Trump budget plan affects FDA and NIH

The NIH has taken a cut in funding and the financial burden of the FDA will shift more to business

Price increases in the FDA could mean that submitting a news drug application could cost twice as much as last year.

US President Donald Trump and his administration have released a financial plan of action called “America First: A Budget Blueprint to Make America Great Again.”

In it, among a number of other changes, are proposed alterations to the US Food and Drug Administration (FDA) and the National Institutes of Health (NIH).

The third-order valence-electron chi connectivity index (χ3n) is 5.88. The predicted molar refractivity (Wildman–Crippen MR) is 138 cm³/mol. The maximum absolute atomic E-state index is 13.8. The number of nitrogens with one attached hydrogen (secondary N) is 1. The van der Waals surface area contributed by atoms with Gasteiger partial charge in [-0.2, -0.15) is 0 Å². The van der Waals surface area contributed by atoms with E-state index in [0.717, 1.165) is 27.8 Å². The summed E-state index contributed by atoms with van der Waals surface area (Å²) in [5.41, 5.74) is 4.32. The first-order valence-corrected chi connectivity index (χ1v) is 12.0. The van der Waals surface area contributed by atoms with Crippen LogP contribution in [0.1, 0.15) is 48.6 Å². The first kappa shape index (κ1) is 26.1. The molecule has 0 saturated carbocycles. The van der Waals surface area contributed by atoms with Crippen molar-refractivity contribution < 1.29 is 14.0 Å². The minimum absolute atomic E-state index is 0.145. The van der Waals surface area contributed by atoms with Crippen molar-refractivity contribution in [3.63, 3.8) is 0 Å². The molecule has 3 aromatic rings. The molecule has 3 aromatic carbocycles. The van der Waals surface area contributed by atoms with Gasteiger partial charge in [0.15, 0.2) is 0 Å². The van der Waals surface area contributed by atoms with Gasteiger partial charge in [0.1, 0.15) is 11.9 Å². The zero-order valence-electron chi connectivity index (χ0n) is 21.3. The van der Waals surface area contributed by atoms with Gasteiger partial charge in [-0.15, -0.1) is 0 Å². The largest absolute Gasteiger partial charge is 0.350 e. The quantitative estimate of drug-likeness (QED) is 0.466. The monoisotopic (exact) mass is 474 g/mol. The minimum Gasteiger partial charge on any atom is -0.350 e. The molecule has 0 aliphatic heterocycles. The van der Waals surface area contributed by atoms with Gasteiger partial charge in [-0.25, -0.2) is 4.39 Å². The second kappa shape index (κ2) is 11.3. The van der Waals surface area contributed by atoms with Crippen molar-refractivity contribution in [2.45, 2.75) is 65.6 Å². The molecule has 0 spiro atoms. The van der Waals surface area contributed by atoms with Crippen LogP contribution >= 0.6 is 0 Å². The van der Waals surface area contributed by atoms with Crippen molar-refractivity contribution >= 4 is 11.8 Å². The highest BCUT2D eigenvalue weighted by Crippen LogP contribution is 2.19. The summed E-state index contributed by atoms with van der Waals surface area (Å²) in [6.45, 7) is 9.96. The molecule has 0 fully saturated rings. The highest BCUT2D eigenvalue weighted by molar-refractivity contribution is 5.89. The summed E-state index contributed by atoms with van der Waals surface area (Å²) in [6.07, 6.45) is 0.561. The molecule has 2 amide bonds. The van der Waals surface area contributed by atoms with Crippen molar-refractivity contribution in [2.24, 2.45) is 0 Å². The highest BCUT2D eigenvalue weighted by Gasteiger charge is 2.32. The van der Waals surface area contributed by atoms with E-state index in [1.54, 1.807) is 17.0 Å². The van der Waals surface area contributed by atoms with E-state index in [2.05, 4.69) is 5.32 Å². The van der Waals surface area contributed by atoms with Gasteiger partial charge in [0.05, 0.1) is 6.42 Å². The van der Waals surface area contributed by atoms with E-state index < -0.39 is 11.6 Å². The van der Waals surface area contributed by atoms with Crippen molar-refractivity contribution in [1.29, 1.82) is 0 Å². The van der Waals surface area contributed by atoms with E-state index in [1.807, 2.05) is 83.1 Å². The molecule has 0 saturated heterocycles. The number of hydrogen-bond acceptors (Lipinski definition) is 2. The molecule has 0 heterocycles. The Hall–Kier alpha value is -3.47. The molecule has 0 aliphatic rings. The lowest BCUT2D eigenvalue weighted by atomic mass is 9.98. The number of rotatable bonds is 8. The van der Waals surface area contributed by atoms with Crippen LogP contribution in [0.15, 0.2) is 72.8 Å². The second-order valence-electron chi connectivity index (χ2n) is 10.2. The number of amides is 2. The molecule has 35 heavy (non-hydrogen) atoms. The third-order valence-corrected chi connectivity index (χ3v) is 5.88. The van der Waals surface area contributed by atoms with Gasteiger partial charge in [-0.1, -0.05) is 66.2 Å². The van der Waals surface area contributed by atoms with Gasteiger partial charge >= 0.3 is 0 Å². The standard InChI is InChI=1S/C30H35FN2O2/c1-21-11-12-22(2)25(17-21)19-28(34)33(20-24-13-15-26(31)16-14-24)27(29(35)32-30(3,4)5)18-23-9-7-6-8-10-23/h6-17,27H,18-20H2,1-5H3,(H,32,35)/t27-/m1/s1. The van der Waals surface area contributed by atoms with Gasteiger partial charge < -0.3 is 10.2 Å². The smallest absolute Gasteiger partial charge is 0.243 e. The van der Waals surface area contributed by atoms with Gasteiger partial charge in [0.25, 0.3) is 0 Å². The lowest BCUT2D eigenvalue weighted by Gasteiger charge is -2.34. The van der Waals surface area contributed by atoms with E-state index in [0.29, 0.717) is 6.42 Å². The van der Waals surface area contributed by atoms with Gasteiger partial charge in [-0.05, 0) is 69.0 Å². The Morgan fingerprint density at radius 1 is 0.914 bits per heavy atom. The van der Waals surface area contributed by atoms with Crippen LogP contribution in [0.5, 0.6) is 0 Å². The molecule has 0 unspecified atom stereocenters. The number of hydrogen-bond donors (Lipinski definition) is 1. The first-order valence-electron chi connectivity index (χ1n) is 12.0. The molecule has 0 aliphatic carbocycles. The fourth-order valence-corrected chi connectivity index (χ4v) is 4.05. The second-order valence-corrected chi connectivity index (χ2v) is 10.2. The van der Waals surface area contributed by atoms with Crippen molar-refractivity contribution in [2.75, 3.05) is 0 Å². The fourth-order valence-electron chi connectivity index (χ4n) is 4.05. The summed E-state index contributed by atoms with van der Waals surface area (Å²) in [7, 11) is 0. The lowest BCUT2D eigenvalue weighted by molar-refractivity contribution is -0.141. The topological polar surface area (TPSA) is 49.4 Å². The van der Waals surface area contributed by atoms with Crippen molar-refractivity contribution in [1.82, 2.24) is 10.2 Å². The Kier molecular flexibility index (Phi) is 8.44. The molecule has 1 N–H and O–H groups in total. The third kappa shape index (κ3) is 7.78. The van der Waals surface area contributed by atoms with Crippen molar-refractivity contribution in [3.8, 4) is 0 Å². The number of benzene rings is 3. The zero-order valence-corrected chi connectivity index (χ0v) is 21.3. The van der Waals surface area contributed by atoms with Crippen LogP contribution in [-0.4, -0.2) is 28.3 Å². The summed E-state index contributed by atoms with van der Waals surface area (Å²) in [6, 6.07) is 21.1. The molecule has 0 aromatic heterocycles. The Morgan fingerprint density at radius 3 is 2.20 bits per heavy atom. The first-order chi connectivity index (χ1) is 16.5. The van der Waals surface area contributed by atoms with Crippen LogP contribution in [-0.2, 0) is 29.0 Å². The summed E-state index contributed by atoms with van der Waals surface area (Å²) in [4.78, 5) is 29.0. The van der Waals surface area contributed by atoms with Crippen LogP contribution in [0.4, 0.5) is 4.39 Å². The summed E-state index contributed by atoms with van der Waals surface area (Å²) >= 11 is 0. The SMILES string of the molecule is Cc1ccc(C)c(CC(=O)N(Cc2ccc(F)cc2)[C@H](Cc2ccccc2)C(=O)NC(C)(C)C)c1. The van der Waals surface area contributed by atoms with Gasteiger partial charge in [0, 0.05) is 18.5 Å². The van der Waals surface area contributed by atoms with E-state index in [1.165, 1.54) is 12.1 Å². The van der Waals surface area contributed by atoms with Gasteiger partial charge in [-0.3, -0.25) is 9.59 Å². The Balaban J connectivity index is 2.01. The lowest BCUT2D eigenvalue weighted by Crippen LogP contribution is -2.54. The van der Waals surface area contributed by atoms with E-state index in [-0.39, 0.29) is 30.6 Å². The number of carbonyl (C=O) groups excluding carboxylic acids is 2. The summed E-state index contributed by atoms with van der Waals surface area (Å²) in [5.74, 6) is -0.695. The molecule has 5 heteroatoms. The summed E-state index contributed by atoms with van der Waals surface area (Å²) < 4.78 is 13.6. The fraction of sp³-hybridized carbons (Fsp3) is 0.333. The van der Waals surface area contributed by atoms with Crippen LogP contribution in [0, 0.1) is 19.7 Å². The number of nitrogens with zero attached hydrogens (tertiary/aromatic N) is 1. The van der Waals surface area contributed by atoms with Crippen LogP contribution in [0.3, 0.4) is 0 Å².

The plan “recalibrates” FDA medical product user fees to more than $2bn in 2018, about $1bn higher than in 2017. This is intended to “replace[s] the need for new budget authority to cover pre-market review costs.”

In a constrained budget environment, industries that benefit from FDA’s approval should pay for their share.

“In a constrained budget environment, industries that benefit from FDA’s approval can and should pay for their share,” claims the document.

The proposed changes also reduce the NIH's spending by $5.8bn, from about $25.9bn – a cut of around 20%.

The Budget includes: “a major reorganization of NIH’s Institutes and Centers to help focus resources on the highest priority research and training activities...”

This includes, among other things, eliminating the Fogarty International Center and consolidating the Agency for Healthcare Research and Quality within NIH.

The Budget also “rebalance[s] Federal contributions to research funding.”

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